J.R. Osborn is a scholar and experimentalist of communication. His work explores media history, design, semiotics, communication technologies, and aesthetics with a regional focus of the Middle East and Africa. He is currently an Assistant Professor in Georgetown University’s Communication, Culture, & Technology (CCT) Program and Co-Director of Georgetown’s Technology Design Studio. In the past, he has taught, worked, and studied in Jordan, Yemen, Turkey, Mexico, Zimbabwe, the U.A.E, and Switzerland. J.R. enjoys dreaming abstractly and communicating materially.
Media, Script, Type, Diagrams, Museums, Reflexivity, Islamic Art, African Art, Graphic Design, Semiotics, Retrofuturology, History of Technology, Comparative Media, Aesthetics, Comic Books
Ph.D. in Communication, University of California-San Diego (UCSD), 2008
M.A. in Communication, University of California-San Diego (UCSD), 2003
Certificate in Ethnographic Film from the UCSD Ethnographic Film Lab, 2003
B.A. in Religious Studies, Grinnell College, 1997
Georgetown University, Washington, DC, United States
University of California-San Diego (UCSD), La Jolla, CA, United States
Smithsonian Institution, Washington, DC, United States
Newberry Library, Chicago, IL
Süleymaniye Yazma Eser Kütüphanesi (Süleymaniye Manuscript Library), Istanbul, Turkey
The American University in Dubai (AUD), Dubai, UAE
The Catholic University of America, Washington, DC, United States
Publications and Exhibitions
Letters of Light: Arabic Script in Manuscript, Print, and Digital Design (2017, Harvard University Press).
African Art Reframed: Reflections and Dialogues on Museum Culture, co-author with Bennetta Jules-Rosette (University of Illinois Press, forthcoming)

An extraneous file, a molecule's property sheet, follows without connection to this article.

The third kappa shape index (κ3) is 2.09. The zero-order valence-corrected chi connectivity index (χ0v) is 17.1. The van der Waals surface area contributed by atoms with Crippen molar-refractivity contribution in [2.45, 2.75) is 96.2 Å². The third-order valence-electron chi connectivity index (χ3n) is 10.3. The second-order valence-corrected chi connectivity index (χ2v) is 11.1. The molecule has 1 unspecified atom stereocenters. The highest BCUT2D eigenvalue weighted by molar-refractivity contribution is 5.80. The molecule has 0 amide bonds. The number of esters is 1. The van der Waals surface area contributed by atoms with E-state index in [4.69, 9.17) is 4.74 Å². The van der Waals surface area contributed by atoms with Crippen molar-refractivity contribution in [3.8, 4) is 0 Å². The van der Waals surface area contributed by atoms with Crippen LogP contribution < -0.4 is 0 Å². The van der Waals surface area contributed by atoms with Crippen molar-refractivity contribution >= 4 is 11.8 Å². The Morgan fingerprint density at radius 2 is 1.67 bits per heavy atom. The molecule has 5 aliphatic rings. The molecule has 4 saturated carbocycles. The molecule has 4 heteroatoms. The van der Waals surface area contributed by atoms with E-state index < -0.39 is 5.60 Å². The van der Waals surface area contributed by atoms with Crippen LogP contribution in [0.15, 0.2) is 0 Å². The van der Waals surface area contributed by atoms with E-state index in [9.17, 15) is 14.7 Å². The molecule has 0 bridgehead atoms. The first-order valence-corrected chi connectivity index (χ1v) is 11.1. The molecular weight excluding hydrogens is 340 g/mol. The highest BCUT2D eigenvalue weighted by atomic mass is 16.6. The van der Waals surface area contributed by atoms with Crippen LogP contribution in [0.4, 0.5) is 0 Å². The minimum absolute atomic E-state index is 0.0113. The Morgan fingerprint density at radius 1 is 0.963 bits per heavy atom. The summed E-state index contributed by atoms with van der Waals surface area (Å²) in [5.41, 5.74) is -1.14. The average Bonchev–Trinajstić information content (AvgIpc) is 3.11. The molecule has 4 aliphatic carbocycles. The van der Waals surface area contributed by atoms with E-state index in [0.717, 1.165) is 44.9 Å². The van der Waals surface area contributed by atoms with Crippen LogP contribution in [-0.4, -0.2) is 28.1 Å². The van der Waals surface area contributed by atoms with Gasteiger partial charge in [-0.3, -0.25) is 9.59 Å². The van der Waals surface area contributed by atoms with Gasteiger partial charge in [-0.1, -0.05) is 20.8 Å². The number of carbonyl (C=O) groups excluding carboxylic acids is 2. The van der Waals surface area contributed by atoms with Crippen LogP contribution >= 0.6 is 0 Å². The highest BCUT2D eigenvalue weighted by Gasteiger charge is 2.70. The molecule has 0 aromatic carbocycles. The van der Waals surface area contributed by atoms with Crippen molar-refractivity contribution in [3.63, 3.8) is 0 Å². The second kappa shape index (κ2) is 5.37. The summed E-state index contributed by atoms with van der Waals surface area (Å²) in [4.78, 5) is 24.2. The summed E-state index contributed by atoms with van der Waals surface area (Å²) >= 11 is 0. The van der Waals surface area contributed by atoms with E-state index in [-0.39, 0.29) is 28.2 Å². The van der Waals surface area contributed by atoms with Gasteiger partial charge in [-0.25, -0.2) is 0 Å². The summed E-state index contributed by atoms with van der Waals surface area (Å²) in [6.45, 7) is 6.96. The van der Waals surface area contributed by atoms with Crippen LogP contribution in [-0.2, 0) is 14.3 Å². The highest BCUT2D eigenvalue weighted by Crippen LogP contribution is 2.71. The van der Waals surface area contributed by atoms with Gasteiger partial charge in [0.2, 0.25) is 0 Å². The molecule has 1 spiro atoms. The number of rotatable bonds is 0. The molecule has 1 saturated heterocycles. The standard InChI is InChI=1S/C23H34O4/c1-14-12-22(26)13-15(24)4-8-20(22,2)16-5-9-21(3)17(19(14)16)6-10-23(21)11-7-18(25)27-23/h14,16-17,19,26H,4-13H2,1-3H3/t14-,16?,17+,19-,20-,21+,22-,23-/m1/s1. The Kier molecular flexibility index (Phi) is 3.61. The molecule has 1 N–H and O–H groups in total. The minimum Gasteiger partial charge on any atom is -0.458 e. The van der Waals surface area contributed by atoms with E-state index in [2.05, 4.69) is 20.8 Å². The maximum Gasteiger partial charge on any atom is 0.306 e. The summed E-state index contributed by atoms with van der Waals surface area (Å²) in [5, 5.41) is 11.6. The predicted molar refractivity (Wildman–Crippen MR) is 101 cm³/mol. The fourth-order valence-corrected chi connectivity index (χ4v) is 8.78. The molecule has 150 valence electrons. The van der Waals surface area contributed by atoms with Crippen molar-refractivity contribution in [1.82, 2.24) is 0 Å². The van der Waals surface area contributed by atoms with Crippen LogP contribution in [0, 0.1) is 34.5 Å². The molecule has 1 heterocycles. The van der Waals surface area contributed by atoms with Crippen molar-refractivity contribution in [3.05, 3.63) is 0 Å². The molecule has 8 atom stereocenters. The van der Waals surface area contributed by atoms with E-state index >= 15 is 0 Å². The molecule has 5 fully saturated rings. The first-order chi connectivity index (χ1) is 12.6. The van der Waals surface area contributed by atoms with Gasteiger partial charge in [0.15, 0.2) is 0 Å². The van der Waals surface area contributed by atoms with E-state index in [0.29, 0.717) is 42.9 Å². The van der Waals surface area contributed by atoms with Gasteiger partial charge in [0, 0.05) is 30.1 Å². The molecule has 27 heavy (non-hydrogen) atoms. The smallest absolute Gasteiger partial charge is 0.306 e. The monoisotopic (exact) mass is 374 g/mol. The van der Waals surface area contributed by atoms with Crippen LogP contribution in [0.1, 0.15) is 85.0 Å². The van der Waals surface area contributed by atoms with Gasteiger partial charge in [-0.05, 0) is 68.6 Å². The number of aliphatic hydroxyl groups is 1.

Glitter Dust: Finding Art in Dubai, directed by Katy Chang. Roles: Producer, Co-Director, and Editor (2011, 63-minute documentary feature)
The Pilgrimage Project (2016 interactive digital, multimedia, and performance installation), Role: Curator
- “The Pilgrimage Project: Speculative Design for Engaged Interdisciplinary Education” (first author, with Evan Barba, Lisa Strong, Gretchen Hendersen, and Lesley Kadish), Arts and Humanities in Higher Education, 2017.
“Remixing Rouch: Cybernetics, Possession, and the Noise of Ethnographic Media.” Critical Interventions: A Journal of African Art History and Visual Culture 8 (3): 209-303.
Cinématon: Behind the Scenes (2012), Roles: Director, Cinematography, Editor
“New Jack African Cinema: Hollywood in Action” (co-author with Bennetta Jules-Rosette and Lea Marie Ruiz-Ade). In MaryEllen Higgins, ed. Hollywood’s Africa After 1994. (Ohio University Press, 2012)
“Marcelo Lima: Postcards from the Aesthetic Diaspora.” In Marcelo Guimarães Lima, Heterochronia & Vanishing Viewpoints: Art Chronicles and Essays. (Metasenta Publishing, 2012)
“Tankei Murayama on Modern Japanese Calligraphy” (co-author with Marcelo Guimarães Lima, Tankei Murayama, and T. Kato). Panoptikon Papers: On Contemporary Visual Culture. Dubai, UAE. ISSN 1996-0344.
“Narratives of Arabic Script: Calligraphic Design and Modern Spaces.” Design and Culture 1 (3): 289-306.
“Building Cultural Capital: Contemporary Art in Dubai and the African Art Circuit” (co-author with Katy Chang). Panoptikon Papers: On Contemporary Visual Culture. Dubai, UAE. ISSN 1996-0344.
“Unmixing the Chaos: African and Diasporic Art on Display in Global Context” (co-author with Bennetta Jules-Rosette). Critical Interventions: A Journal of African Art History and Visual Culture 2 (3-4): 21-37
Newberry Library Holdings related to Arabic Script, the Printing of Arabic Characters, and Middle Eastern Print.
“Islamic Traditions of the Book: Calligraphy, Performance, and Print.” International Journal of the Book. 3 (3): 33-38.
“Theory-Pictures as Trails: Diagrams and the Visualization of Theoretical Narratives.” Cognitive Science Online, 3 (2):15-44.
“Spectacular Colleges and Spectacular Rankings: The U.S. News Rankings of American ‘Best’ Colleges.” (co-author with Gordon Chang). Journal of Consumer Culture, 5 (3): 338-364.
“Islamic Calligraphy as Recitation: The Visual Expansion of Divine Words.” Humanities and Technology Review 24 (Fall): 15-29.